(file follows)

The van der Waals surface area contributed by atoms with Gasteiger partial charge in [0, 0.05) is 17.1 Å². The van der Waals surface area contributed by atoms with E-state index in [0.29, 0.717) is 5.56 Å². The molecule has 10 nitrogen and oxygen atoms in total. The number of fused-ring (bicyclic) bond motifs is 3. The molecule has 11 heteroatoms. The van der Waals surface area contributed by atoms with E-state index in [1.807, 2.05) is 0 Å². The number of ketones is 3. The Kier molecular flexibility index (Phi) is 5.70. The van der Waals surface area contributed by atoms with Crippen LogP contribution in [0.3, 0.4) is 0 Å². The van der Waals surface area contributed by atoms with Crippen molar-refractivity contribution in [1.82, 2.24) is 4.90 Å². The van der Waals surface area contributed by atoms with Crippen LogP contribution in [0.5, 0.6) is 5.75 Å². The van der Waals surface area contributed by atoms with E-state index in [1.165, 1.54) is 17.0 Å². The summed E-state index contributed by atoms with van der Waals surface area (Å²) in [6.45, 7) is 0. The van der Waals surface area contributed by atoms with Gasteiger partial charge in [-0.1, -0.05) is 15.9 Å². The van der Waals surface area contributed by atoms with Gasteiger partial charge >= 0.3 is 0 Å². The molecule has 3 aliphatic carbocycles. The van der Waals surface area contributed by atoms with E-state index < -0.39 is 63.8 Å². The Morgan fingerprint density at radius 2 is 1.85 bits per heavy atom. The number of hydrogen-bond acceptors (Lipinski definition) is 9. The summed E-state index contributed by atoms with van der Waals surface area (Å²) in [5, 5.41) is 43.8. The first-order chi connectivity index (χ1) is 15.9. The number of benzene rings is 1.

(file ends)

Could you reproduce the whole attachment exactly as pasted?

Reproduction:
The van der Waals surface area contributed by atoms with Gasteiger partial charge in [0, 0.05) is 17.1 Å². The van der Waals surface area contributed by atoms with E-state index in [0.29, 0.717) is 5.56 Å². The molecule has 10 nitrogen and oxygen atoms in total. The number of fused-ring (bicyclic) bond motifs is 3. The molecule has 11 heteroatoms. The van der Waals surface area contributed by atoms with E-state index in [1.807, 2.05) is 0 Å². The number of ketones is 3. The Kier molecular flexibility index (Phi) is 5.70. The van der Waals surface area contributed by atoms with Crippen LogP contribution in [0.3, 0.4) is 0 Å². The van der Waals surface area contributed by atoms with Crippen molar-refractivity contribution in [1.82, 2.24) is 4.90 Å². The van der Waals surface area contributed by atoms with Crippen LogP contribution in [0.5, 0.6) is 5.75 Å². The van der Waals surface area contributed by atoms with E-state index in [1.165, 1.54) is 17.0 Å². The summed E-state index contributed by atoms with van der Waals surface area (Å²) in [6.45, 7) is 0. The van der Waals surface area contributed by atoms with Gasteiger partial charge in [-0.1, -0.05) is 15.9 Å². The van der Waals surface area contributed by atoms with Gasteiger partial charge >= 0.3 is 0 Å². The molecule has 3 aliphatic carbocycles. The van der Waals surface area contributed by atoms with E-state index < -0.39 is 63.8 Å². The Morgan fingerprint density at radius 2 is 1.85 bits per heavy atom. The number of hydrogen-bond acceptors (Lipinski definition) is 9. The summed E-state index contributed by atoms with van der Waals surface area (Å²) in [5, 5.41) is 43.8. The first-order chi connectivity index (χ1) is 15.9. The number of benzene rings is 1.